that he would have answered the question if you had put it to him instead of playing
your tricks on him too. I do not know who the other student or students are who
flunked your test. That no student of mine, past or present, has read my paper is
irrelevant to this incredible hoax: it should not affect your surprise at our not
being able to answer a simple question that has not been put to us.
As to p. 541, I had not realized that the question concerns the argument that
S + s < implies + s )= Being perhaps too familiar with the
U v tA U v
subject matter, all steps appeared equally simple to me. However, I readily concede
that the "it follows" of the text is too stingy and I am now glad to know about it.
The point is that in the Markov chain with transition probabilities IL the differ-
ence = s) s = probability of an indefinite continuation of the pro-
cess outside of U U V. Since IL < 1 it follows that z < 1 s s = -x
and, by definition there does not exist a solution z. < 1 x of HIz = z
except z. = 0.
Probabilistically the whole assertion (b) is trivial and can be proved simpler;
this together with the fact that the assertion is irrelevant for the paper induced

Professor K. L. Chung

me to hurry. I cannot tell you how comforted I am by the assurance dervied from
your letters that these passages are the darkest in the paper. It must be well
As for (9.18) I was not surprised to learn that your attempts of confusing me
finally led to your being confused. The idea that you had the correct version was
first stated by you. At any rate, you might have shown me the common courtesy of
telling me (a) that my constant m was miscalculated instead of (b) that (9.18)
seems to contain an additional error. I would at once have noticed the slip in
writing f where the true infinitesimal generator nf (with P f* = Xp I)
should figure and I would have given both corrections at once.
With f* instead of the silly a the relation is a trivial identity. How-
ever, since you demand it, here is a detailed "derivation." We have to prove that

P (i,) 8(i,w) = m+[,)l-x] P(i,w) + (%P(i,j) &(i,j)]x(j)
P =1
where [a, z] = z a(k)z(k). For i = 1, 2, ..., w we have from the definition
of P

(i,) (P(i,j) 6(i,j)}x(j)
= x(i) E in (i,j)x(j) x(i)m ZE a(k)Pin(k,J)x(j)
= x(i) (x(i) x,(i)) x((i)m[(a, x-x ]

= x,(i) x7(i)m,[a, x-x ]

= x(i)m~ [a, x-X])

= x,(i)mX(Xp + m + [a, 1-x,] [(, x-x ])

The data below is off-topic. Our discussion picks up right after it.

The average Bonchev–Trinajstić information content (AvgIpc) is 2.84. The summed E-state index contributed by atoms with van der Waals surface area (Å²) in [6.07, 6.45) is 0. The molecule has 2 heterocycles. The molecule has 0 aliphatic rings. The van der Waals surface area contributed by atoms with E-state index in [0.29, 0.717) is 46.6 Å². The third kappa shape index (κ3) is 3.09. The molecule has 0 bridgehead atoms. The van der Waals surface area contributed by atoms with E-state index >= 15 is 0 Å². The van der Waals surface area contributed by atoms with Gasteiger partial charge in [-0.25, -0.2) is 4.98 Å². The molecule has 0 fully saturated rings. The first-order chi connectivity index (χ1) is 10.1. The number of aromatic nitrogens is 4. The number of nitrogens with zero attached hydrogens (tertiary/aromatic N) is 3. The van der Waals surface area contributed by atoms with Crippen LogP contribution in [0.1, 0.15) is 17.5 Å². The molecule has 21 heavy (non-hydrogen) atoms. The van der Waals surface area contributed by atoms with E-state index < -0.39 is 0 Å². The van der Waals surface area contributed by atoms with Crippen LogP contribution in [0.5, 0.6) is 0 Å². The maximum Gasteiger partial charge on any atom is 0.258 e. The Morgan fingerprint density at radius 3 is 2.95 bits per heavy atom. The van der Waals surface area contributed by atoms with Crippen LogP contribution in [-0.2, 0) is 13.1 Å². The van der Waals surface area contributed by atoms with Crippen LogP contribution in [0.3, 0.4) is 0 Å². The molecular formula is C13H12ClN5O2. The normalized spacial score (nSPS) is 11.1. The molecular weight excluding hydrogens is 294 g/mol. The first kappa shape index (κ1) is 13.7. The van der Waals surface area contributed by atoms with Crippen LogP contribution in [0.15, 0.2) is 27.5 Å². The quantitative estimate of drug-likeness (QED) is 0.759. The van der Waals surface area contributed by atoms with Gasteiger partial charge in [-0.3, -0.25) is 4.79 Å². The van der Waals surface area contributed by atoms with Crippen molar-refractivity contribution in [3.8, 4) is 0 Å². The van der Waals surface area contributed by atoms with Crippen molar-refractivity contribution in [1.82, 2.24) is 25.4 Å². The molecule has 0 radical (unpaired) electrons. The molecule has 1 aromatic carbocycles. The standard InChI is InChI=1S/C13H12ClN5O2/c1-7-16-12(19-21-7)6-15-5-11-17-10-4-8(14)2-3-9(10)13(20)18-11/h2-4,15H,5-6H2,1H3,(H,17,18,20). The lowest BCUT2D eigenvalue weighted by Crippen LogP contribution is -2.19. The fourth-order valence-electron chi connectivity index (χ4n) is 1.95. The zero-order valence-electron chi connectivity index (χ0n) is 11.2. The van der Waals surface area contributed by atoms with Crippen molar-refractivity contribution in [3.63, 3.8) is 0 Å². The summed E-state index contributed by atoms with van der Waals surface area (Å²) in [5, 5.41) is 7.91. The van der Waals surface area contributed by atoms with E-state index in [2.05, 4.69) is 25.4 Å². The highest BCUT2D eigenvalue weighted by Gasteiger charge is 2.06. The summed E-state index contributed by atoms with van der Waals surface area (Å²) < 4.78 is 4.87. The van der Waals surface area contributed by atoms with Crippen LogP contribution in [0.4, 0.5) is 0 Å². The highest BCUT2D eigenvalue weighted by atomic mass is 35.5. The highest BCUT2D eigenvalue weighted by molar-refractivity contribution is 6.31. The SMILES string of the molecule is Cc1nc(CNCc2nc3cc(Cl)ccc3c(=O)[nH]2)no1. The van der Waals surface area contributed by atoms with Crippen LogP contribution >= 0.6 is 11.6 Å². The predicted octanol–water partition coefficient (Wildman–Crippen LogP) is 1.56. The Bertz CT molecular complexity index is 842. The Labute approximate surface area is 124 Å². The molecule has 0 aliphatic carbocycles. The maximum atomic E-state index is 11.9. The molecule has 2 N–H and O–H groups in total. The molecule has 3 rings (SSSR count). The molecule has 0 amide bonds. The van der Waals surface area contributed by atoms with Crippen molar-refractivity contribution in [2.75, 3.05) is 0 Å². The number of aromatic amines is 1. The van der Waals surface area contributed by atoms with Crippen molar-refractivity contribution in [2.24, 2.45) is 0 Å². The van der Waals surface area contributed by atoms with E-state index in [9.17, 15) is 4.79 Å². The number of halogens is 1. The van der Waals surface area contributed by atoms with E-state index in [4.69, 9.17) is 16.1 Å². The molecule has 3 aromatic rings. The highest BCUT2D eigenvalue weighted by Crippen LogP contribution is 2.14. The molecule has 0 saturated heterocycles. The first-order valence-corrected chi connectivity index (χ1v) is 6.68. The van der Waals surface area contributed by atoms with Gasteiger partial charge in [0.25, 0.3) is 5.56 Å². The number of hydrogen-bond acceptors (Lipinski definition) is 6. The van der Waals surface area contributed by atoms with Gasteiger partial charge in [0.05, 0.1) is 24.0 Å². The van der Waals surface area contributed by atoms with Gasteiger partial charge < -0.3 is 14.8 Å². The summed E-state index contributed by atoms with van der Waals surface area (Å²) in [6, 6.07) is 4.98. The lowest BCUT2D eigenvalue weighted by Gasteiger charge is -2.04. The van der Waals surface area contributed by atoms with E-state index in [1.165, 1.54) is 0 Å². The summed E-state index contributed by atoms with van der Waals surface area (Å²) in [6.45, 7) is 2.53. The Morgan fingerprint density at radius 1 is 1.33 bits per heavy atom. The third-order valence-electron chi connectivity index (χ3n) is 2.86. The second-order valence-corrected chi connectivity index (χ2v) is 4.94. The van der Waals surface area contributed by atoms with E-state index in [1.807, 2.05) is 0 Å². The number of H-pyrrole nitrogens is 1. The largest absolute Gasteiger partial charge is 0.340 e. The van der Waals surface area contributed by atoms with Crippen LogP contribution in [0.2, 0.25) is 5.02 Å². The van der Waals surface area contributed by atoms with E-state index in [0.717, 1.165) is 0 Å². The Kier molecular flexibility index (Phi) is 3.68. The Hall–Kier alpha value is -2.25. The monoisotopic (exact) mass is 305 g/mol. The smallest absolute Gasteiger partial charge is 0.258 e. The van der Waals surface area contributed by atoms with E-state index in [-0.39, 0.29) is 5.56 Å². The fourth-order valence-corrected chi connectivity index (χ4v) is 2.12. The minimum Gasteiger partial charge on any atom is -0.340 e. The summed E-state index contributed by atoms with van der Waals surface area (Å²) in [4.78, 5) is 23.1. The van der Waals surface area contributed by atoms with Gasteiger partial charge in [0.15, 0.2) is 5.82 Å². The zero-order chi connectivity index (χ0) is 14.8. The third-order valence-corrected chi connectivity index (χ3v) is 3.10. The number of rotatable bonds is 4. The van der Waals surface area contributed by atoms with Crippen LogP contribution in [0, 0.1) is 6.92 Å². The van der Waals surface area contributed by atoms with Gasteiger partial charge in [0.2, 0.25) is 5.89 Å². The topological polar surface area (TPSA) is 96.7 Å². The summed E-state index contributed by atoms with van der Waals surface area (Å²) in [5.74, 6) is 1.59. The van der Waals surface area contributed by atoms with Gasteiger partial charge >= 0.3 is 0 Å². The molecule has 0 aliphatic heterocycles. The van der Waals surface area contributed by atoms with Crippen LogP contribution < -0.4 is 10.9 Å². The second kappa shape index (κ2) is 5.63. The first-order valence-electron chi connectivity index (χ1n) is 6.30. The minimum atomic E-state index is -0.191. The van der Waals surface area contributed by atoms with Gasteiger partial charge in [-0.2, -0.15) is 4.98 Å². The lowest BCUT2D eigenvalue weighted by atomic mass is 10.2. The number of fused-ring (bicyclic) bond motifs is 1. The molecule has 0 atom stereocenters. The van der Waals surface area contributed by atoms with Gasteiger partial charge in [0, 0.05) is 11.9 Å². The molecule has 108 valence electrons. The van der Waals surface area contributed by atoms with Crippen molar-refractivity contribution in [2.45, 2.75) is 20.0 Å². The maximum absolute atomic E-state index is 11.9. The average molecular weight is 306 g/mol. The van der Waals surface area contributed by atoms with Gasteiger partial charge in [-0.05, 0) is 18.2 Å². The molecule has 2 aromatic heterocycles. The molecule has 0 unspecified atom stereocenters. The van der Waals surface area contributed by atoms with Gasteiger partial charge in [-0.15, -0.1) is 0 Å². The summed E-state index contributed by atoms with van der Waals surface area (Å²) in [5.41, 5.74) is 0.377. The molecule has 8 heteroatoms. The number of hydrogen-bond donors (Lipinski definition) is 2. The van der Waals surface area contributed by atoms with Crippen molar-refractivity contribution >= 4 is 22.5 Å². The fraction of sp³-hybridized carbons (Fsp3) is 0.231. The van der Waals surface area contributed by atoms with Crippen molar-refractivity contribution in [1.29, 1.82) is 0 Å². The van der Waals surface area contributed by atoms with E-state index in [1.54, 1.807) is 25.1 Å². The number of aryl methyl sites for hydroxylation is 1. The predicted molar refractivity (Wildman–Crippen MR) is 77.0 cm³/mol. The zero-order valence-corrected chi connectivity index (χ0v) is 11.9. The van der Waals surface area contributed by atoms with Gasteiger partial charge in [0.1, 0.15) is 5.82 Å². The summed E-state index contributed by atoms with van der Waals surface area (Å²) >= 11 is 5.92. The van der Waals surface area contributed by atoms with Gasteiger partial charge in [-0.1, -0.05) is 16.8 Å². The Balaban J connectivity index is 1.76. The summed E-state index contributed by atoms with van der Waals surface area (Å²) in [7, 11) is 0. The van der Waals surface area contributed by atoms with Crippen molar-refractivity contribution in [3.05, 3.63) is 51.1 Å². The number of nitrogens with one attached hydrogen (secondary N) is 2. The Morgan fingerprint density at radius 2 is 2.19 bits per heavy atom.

= xx(i)m({p + m + [a, 1-x])

m + [(, l-x]
PX(i,w)(A + m+

I intend to publish a correction stating that my m is wrong and giving the
above correct version. If it is O.K. with you, I shall state that I am indebted
to you for drawing my attention to these slips.

Cordially yours,

WF:vn William Feller

October 29, 1957

May 21# 1964
Dear Feller:
Thank you for giving me trademark for "i. o." I used it in
my papers just as an abbreviation, sometimes even "i. o. a. e."
as a linguistic trick. it is not hard to add "u." there for uni-
As evidence of BSP, I was just thinking last night of Levy's
strange theorem (p. 14/ of his L'Addition7 that if S is the partial
sum of essentially divergent independent r. v.'s thee
\VA : n(Sn>An i. o.) with pr. 0 or 1.
I never checked his proof but here is a much simpler one which you
may use as an exercise if you can.
Replacing each summand Xn by Xn-(An-Anl-) Ao=0. one sees there
is no loss of generality if one
takes An=0. Now put for every real x
f(x)=P(S >x i.o.)
then it is i,:mediate that
f=f*Pn where P is the distribution of Sn.

Since f is monotone (though not necessarily continuous) and bounded
it follows by a familiar lemma (which you generously attributed to
Choquet-Deny) that f is a constant. The theorem then. follows from
Kolmogorov's 0-1 lawy a absevve4 ky Levy
Let o aalso take this opportunity to say that I have now done the
boundary theory of iMarkov chains for a finite number of exits (no
hypothesis on entrance boundary nor z-transience of states as I fool-
ishly assumed iA my first paper) with very simple probabilistic methods.
(This was done analytically by David Wiilliams.) In particular there is
a nice si:"le interpretation of your mysterious doing in the ease
where u( o)= oaD and an explanation why only the diagonal elements can
be OD. It is a. complete vindication of your foresight.

Sincerely yours.